For four years, photographer and illustrator Akil Alparslan set aside a few hours a day to work on an ambitious project. Nostalgic for the days when he shot on film, Alparslan had initially set out to draw a box of the Fujicolor HR 400 film he used when starting out. The intent was to print it and set the 2D replica next to his camera.
Illustrator and author Holly Chisholm is using her creative skills as a way to help others feel less alone.
Hand lettering artist Danison Fronda fosters joy through his expressive letterforms and watercolor paintings.
When it comes to creating art, getting started is often the hardest part. It’s made a little easier, however, when you’ve got thousands of people doing it at the same time. We’ve seen how daily and monthly photography projects can stretch your imagination and bring forth new and exciting developments in your work. But if drawing is more your style, we’ve got the perfect creative challenge to inspire daily art-making: Inktober.
Enchanting illustrations of woodland animals and leafy habitats find their home on small slices of wood.
Since 2016, The Tokyoiter project has been showcasing illustration talent and the eclectic experiences of living in Tokyo.
Belgian artist and filmmaker Vincent Bal uses unexpected techniques to complete his illustrations. Using an array of household objects, he casts distinct shadows over the paper. These shapes then become the inspiration and foundation for quirky drawings of cartoon characters. Entitled Shadowology, this ongoing series began in 2016 when Bal was working on a film.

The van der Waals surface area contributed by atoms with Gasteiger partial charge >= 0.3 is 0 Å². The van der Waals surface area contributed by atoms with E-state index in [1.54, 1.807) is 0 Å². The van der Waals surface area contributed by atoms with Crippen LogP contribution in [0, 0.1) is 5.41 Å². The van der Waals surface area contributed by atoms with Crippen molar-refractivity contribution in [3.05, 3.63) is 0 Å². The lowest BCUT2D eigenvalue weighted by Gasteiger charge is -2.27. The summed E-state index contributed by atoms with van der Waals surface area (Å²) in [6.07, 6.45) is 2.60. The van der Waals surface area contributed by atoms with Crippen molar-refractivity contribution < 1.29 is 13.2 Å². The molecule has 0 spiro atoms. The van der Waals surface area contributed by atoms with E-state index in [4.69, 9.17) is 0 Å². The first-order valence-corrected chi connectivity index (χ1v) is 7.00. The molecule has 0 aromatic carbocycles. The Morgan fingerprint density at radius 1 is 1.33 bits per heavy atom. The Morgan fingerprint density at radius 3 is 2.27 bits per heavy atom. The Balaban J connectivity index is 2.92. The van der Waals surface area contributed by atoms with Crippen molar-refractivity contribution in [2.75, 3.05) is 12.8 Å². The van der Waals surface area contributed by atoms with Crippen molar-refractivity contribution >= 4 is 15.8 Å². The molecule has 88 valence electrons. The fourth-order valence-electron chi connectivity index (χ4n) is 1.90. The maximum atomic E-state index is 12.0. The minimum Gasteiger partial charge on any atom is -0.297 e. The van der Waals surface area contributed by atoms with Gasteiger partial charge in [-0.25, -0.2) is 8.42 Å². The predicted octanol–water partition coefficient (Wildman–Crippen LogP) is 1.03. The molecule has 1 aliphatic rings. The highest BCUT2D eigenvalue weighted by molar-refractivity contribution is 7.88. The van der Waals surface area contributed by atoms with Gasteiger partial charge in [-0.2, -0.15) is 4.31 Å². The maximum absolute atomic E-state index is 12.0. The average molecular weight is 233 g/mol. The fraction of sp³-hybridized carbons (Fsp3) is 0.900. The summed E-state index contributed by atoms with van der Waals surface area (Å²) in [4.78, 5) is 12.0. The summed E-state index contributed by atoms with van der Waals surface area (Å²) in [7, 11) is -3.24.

Los Angeles-based artist Sasha Vinogradova creates art that resembles a fantastical reality.
Most artists spend a lifetime honing their drawing skills with their dominant hand.
Artist Rafael Araujo expresses his love of nature through geometry. Incorporating the golden spiral and helixes into his compositions, he uses these concepts as the basis for shells and kaleidoscopes of butterflies. The results are drawings in which the natural elements are sketched and colored in while the geometric guiding lines are left on the page.
At first glance, it's hard to distinguish Mustafa Yüce‘s art from reality.
Since its founding in 1996, The San Francisco Center for the Book (SFCB)